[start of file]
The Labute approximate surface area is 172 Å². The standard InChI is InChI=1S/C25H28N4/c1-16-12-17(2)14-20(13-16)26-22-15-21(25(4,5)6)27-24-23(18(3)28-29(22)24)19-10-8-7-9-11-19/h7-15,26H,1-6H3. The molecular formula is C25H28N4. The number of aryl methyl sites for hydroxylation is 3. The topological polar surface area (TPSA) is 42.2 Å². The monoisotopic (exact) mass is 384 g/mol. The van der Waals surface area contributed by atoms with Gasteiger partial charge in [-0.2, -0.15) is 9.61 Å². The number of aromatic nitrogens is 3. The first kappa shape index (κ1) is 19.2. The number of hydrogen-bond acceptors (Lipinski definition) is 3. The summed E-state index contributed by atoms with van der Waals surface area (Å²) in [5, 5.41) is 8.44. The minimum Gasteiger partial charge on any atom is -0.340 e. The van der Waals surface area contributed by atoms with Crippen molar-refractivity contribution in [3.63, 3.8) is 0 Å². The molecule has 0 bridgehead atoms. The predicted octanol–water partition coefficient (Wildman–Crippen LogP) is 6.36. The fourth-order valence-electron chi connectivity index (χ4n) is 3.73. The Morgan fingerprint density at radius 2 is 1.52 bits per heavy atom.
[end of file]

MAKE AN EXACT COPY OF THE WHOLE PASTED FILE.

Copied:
The Labute approximate surface area is 172 Å². The standard InChI is InChI=1S/C25H28N4/c1-16-12-17(2)14-20(13-16)26-22-15-21(25(4,5)6)27-24-23(18(3)28-29(22)24)19-10-8-7-9-11-19/h7-15,26H,1-6H3. The molecular formula is C25H28N4. The number of aryl methyl sites for hydroxylation is 3. The topological polar surface area (TPSA) is 42.2 Å². The monoisotopic (exact) mass is 384 g/mol. The van der Waals surface area contributed by atoms with Gasteiger partial charge in [-0.2, -0.15) is 9.61 Å². The number of aromatic nitrogens is 3. The first kappa shape index (κ1) is 19.2. The number of hydrogen-bond acceptors (Lipinski definition) is 3. The summed E-state index contributed by atoms with van der Waals surface area (Å²) in [5, 5.41) is 8.44. The minimum Gasteiger partial charge on any atom is -0.340 e. The van der Waals surface area contributed by atoms with Crippen molar-refractivity contribution in [3.63, 3.8) is 0 Å². The molecule has 0 bridgehead atoms. The predicted octanol–water partition coefficient (Wildman–Crippen LogP) is 6.36. The fourth-order valence-electron chi connectivity index (χ4n) is 3.73. The Morgan fingerprint density at radius 2 is 1.52 bits per heavy atom.